I usually go to the farm for new year, and while we always have a good time, it's usually horribly hot. This year, it was surprisingly cool -- it didn't get over 40 degrees once! It was even cool enough to have a roast dinner, and mum made goose with all the trimmings. Mmmmm. I feel properly spoilt now, between lovely things arriving in the post, and all that good food.
I know I've talked about the farm before, so thought some of you might like to see what it looks like. It's an odd mix of lush and stark -- the top paddocks are all sand and when there's no rain, they look like desert. But nestled down at the bottom of the hills are a number of springs, which seep water all year round. These springs fill the ponds the marron are farmed in.
This is the front driveway just as the sun is going down. The avenue of trees was planted the year my parents moved to the farm -- we spent many hours digging holes and watering to make sure they survived the first year. They also had to survive the black beetles, which eat everything, and the cows, which love to lean on trees and break them.
These are the guest dongas. They don't look like much, but they are suprisingly comfortable. Basically, they are one room giant eskies, with beds in them and air-con. They were designed as portable accommodation for the mines. It's nice to have a cool, private space to escape to, especially as the main house can get very full of people 'dropping in'.
This is the hill, upon which a family of kangaroos lives. The hills in the region tend to be flat-topped mesas, which is one of the reasons there's water in the valleys. This one is magnificent, as most of it has never been cleared, and it's covered in native grass trees and eucalypts. The kangaroos who live up there consider the humans to be annoying interlopers (quite rightly :), and if you're stupid enough to go up the hill, the big male will stand on its hind legs and beat its chest at you in warning to go away. It's pretty scary, as they stand easily as tall as a human.
Here's a kangaroo on the driveway down to the ponds, and another sitting by the ponds.
The ponds are filled with freshwater from the springs, and are full of marron, a freshwater crustacean that tastes a bit like a very sweet crayfish. They can vary in colour from a deep blue-black to a muddy brown, and they can grow as big as a cray. On the farm, they are sold within two years (or it's not economic), so they only get up to about 250 grams at the very most. Here's what they look like:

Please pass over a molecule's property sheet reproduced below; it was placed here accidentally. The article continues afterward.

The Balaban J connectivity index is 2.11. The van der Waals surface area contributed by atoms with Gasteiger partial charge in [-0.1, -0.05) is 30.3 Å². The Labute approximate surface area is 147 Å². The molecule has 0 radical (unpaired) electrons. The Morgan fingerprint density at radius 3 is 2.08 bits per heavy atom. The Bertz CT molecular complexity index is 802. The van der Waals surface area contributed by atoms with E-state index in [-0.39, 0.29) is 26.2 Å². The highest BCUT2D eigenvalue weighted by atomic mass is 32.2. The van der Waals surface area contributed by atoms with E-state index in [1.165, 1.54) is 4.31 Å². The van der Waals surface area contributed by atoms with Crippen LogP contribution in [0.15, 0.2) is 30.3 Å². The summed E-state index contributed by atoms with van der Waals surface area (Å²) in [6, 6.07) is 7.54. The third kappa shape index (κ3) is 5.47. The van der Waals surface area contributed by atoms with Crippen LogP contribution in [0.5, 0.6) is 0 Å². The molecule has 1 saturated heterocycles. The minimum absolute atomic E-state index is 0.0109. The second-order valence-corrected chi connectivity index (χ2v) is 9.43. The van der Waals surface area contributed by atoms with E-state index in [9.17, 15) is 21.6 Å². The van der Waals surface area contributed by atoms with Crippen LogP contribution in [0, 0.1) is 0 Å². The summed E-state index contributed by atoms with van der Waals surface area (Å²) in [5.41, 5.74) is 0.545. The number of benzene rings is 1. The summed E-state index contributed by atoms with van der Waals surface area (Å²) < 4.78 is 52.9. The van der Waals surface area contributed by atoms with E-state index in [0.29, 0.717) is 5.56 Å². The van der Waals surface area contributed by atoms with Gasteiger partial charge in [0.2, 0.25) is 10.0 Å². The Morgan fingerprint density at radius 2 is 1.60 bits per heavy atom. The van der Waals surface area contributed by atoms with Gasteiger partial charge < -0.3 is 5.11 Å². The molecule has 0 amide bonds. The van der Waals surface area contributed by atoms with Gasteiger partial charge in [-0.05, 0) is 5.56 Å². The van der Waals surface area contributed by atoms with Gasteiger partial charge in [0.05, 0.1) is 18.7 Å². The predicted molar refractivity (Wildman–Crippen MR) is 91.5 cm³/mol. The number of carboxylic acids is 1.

Right now, because it's the dry season, the ponds are being systematically drained, dried out and cleaned, ready for the juveniles to be born in a couple of months. Here's a full pond, with its paddle mill for aeration, and a drained pond, ready to be cleaned.
The farm has a lot of ponds, but I don't have a recent aerial shot, so you'll just have to make do with this one:
It's gorgeous, isn't it? The pictures don't do it justice. It's a stark beauty, but the colours of it are breathtaking -- all reds and golds, and the immensity of the cloudless sky is so blue it makes your heart break. At night, the Milky Way looks like a chain of light across the sky. Here's a shot my brother took that gives you some idea of how gorgeous it can be.
In winter, the edges around the ponds are all green with grass, but in summer, everything is brown or gold. I've talked before about just how dry Australia is. Most watercourses only flow for a few months of the year. To give you some idea of just how much water the springs pump out, here's a shot of a part of the creek that hasn't been turned into ponds -- there's still water on the ground, even now with summer well under way. That's really unusual for this time of year in Australia!
Not all of the landscape is so stark. Around the house, there are a lot of trees. These pictures are of the front yard, and the driveway leading to the shed. You can see that there's a lot more foliage.
And this is right at the back of the property. You can't tell from this angle, but what you're looking at is a huge natural amphitheatre dropping away before you, and in the distance the landscape is laid out westwards towards the sea. Sadly, that wonderful golden colour is star thistle, a terrible weed that's trying to get a toe-hold. My brother has managed to get rid of it on the rest of the farm, but the steepness of the hillside here makes it difficult to tackle.
So that's the farm. I really love it up there; it's so peaceful. Except, you know, for the dog, rabbits, cows, kangaroos, visitors, and my family. :)